Top Tips for Cannes
I was going to start by trying to be witty and saying how this year, I have never seen less advertising – especially the sort of Lion-winning stuff normal people never get to see anyway.
I would then have got serious and gone on to talk about one unmissable theme this year: female empowerment and the addressing of gender stereotypes.
And I was then going to neatly pick three pieces of work I thought would have stood on the shoulders of campaigns like Dove’s ‘Campaign for Real Beauty’ or ‘Fearless Girl’ and do well at Cannes.
The first would have been the taboo-breaking Bodyform and Libresse ‘Blood Normal’ campaign.
I would have then probably said something banal masquerading as something deep, by saying a phrase like “as a result of trying to normalise menstruation the work could have been just normal too, but instead was raw and powerful”.
Then I was going to get all giddy and say how much I loved H&M’s ‘The Fall Collection’. With its full pop colour and punch and sass, with Naomi Campbell sporting a power suit and short cropped hair while lip synching: “Wham – bam – I am – a man.” I was going to wax lyrical about how it leaves any sense of worthiness behind while still managing to promote a timely message.
Next I planned to make a slightly tenuous link to female empowerment through Nike ‘Londoner.’ And make the point that you don’t need any deep message about equality when the work just has it at its core.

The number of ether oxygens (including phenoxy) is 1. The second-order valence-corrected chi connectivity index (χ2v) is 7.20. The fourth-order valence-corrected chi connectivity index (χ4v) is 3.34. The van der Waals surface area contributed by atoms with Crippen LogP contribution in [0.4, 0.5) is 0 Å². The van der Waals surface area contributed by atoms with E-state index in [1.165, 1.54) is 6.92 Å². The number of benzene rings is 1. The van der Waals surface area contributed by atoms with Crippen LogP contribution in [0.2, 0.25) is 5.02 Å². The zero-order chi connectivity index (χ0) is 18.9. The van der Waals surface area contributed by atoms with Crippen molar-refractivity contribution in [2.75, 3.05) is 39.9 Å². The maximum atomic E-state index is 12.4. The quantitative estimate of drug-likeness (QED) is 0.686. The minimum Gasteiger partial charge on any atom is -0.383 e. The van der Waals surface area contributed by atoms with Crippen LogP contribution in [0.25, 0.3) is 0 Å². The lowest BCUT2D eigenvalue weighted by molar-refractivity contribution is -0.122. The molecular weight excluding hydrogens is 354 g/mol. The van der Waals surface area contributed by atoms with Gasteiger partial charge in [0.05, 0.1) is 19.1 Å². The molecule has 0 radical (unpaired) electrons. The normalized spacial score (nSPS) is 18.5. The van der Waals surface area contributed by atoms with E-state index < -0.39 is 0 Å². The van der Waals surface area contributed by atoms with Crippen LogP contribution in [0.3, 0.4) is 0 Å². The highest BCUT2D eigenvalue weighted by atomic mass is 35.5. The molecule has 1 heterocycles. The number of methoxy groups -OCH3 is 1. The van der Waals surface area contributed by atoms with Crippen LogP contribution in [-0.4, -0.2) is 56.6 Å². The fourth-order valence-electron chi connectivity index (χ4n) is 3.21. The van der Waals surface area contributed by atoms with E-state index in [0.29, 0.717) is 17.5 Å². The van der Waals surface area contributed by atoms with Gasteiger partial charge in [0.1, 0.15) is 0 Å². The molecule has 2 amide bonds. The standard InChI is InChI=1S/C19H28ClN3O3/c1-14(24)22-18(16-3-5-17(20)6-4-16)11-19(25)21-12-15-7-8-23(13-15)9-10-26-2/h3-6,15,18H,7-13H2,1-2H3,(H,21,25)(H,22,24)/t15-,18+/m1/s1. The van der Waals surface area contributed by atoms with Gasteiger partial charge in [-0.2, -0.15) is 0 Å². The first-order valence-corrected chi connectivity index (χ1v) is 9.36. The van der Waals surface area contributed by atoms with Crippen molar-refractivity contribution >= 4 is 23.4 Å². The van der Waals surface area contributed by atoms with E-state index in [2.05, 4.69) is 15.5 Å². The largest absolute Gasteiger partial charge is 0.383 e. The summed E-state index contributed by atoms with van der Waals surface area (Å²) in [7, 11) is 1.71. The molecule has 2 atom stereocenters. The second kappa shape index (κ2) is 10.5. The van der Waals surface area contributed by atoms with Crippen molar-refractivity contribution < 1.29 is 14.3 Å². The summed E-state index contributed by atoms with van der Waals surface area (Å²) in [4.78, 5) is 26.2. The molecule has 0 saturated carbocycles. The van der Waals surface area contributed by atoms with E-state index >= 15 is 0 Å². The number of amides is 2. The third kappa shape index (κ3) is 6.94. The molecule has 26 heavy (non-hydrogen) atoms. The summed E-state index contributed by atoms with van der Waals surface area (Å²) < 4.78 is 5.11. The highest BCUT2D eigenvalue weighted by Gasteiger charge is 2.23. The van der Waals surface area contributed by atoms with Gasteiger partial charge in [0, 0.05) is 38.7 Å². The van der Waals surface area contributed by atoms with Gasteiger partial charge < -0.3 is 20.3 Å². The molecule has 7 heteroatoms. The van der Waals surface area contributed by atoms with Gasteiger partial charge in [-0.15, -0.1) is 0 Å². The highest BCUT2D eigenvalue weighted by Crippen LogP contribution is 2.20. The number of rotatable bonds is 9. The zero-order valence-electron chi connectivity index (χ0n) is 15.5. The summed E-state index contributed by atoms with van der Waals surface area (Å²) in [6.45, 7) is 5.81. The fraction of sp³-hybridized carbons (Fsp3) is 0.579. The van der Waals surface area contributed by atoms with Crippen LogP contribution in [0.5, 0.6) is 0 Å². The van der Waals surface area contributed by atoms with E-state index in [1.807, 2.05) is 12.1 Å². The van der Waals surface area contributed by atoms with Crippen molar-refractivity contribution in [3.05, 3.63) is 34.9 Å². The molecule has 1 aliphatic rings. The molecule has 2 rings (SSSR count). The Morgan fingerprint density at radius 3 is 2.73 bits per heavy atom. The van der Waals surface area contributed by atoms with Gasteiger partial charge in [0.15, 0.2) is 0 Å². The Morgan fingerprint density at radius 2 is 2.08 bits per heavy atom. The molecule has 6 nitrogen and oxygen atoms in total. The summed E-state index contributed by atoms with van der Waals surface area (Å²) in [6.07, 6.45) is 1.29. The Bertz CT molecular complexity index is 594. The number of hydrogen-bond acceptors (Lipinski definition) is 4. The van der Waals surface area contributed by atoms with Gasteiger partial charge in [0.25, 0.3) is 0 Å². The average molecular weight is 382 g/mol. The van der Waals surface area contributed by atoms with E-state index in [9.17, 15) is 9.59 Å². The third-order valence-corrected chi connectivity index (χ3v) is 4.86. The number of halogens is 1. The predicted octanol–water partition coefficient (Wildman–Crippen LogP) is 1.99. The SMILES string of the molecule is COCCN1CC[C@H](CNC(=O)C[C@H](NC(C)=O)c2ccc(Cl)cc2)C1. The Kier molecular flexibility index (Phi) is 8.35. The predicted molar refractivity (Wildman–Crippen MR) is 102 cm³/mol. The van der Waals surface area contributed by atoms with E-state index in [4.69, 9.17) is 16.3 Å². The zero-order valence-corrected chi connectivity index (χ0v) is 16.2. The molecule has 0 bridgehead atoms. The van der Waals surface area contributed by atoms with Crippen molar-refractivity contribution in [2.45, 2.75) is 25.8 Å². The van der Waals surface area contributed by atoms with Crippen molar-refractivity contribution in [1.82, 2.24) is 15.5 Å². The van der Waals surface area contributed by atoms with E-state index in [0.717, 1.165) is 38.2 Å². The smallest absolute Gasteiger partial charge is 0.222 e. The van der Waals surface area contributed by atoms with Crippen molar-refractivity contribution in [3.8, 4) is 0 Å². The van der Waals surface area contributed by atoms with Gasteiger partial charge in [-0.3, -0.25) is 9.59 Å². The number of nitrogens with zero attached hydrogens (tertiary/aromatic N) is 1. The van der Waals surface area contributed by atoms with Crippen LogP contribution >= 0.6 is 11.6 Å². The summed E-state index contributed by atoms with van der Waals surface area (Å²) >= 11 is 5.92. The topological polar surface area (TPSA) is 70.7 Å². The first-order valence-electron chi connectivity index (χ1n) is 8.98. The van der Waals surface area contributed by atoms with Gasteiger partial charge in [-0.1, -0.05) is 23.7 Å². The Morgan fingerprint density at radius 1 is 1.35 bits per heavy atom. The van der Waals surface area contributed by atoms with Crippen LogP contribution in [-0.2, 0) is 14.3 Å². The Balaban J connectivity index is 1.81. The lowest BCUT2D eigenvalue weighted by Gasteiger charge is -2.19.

Then I was going to end with a clever quote from someone else cleverer than me, probably Cate Blanchett, who as chair of this year’s Cannes Film Festival, said: “It isn’t just Cannes that’s going to change. The whole world is.” And it was going to be quite neat and work. Sort of, I think.
But then on Saturday morning I heard about the devastating second fire at Glasgow School of Art.
So I decided maybe I should talk about another theme: a bigger theme; that of the power of creativity to fix things. Whether it be to fix the way women are perceived and portrayed in the world, or to help fix a Grade 1 Art Deco library.
JWT’s ‘Ash to Art’ campaign was a brilliant solution to tragic circumstance first time round, and I think will get rewarded this week. An even more brilliant solution may be needed to fix it second time round.
Micky Tudor is joint executive creative director The&Partnership London.